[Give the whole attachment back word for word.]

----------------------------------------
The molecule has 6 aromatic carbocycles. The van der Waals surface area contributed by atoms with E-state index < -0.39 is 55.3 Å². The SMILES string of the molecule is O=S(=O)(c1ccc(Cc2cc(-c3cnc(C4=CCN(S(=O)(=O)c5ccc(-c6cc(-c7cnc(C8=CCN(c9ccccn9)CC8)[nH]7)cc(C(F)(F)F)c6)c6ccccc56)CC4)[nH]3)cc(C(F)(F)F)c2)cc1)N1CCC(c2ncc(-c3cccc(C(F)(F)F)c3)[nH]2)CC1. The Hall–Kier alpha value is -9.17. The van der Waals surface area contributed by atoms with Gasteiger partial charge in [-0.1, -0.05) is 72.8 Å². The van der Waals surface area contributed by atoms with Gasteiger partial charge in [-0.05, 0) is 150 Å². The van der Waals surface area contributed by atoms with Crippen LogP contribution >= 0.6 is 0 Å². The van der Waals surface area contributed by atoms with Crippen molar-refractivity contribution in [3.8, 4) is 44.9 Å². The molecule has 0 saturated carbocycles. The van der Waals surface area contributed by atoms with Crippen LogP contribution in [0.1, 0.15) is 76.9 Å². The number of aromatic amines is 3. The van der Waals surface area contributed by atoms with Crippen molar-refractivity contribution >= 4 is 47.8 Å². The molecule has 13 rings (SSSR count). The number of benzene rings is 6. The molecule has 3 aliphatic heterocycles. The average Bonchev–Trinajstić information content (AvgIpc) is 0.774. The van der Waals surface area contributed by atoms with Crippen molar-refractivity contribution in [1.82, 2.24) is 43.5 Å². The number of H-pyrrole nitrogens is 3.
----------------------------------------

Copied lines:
The molecule has 6 aromatic carbocycles. The van der Waals surface area contributed by atoms with E-state index < -0.39 is 55.3 Å². The SMILES string of the molecule is O=S(=O)(c1ccc(Cc2cc(-c3cnc(C4=CCN(S(=O)(=O)c5ccc(-c6cc(-c7cnc(C8=CCN(c9ccccn9)CC8)[nH]7)cc(C(F)(F)F)c6)c6ccccc56)CC4)[nH]3)cc(C(F)(F)F)c2)cc1)N1CCC(c2ncc(-c3cccc(C(F)(F)F)c3)[nH]2)CC1. The Hall–Kier alpha value is -9.17. The van der Waals surface area contributed by atoms with Gasteiger partial charge in [-0.1, -0.05) is 72.8 Å². The van der Waals surface area contributed by atoms with Gasteiger partial charge in [-0.05, 0) is 150 Å². The van der Waals surface area contributed by atoms with Crippen LogP contribution >= 0.6 is 0 Å². The van der Waals surface area contributed by atoms with Crippen molar-refractivity contribution in [3.8, 4) is 44.9 Å². The molecule has 0 saturated carbocycles. The van der Waals surface area contributed by atoms with Crippen LogP contribution in [0.1, 0.15) is 76.9 Å². The number of aromatic amines is 3. The van der Waals surface area contributed by atoms with Crippen molar-refractivity contribution >= 4 is 47.8 Å². The molecule has 13 rings (SSSR count). The number of benzene rings is 6. The molecule has 3 aliphatic heterocycles. The average Bonchev–Trinajstić information content (AvgIpc) is 0.774. The van der Waals surface area contributed by atoms with Crippen molar-refractivity contribution in [1.82, 2.24) is 43.5 Å². The number of H-pyrrole nitrogens is 3.